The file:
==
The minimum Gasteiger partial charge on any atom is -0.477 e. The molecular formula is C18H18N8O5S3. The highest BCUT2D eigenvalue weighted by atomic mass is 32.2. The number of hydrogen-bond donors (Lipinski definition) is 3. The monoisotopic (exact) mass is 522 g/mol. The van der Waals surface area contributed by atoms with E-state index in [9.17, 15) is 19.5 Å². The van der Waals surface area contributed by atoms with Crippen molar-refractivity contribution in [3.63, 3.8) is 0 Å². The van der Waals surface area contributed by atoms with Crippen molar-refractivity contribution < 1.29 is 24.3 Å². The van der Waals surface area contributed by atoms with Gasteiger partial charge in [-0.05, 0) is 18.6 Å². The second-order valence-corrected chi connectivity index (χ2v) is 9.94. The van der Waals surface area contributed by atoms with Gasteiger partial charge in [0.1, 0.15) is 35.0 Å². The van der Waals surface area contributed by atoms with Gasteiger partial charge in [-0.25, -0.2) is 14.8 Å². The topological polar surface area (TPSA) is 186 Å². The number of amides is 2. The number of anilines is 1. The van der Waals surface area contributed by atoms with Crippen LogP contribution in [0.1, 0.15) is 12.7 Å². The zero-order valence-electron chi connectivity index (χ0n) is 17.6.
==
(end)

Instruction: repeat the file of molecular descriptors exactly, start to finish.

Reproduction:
The minimum Gasteiger partial charge on any atom is -0.477 e. The molecular formula is C18H18N8O5S3. The highest BCUT2D eigenvalue weighted by atomic mass is 32.2. The number of hydrogen-bond donors (Lipinski definition) is 3. The monoisotopic (exact) mass is 522 g/mol. The van der Waals surface area contributed by atoms with E-state index in [9.17, 15) is 19.5 Å². The van der Waals surface area contributed by atoms with Crippen molar-refractivity contribution in [3.63, 3.8) is 0 Å². The van der Waals surface area contributed by atoms with Crippen molar-refractivity contribution < 1.29 is 24.3 Å². The van der Waals surface area contributed by atoms with Gasteiger partial charge in [-0.05, 0) is 18.6 Å². The second-order valence-corrected chi connectivity index (χ2v) is 9.94. The van der Waals surface area contributed by atoms with Gasteiger partial charge in [0.1, 0.15) is 35.0 Å². The van der Waals surface area contributed by atoms with Gasteiger partial charge in [-0.25, -0.2) is 14.8 Å². The topological polar surface area (TPSA) is 186 Å². The number of amides is 2. The number of anilines is 1. The van der Waals surface area contributed by atoms with Crippen LogP contribution in [0.1, 0.15) is 12.7 Å². The zero-order valence-electron chi connectivity index (χ0n) is 17.6.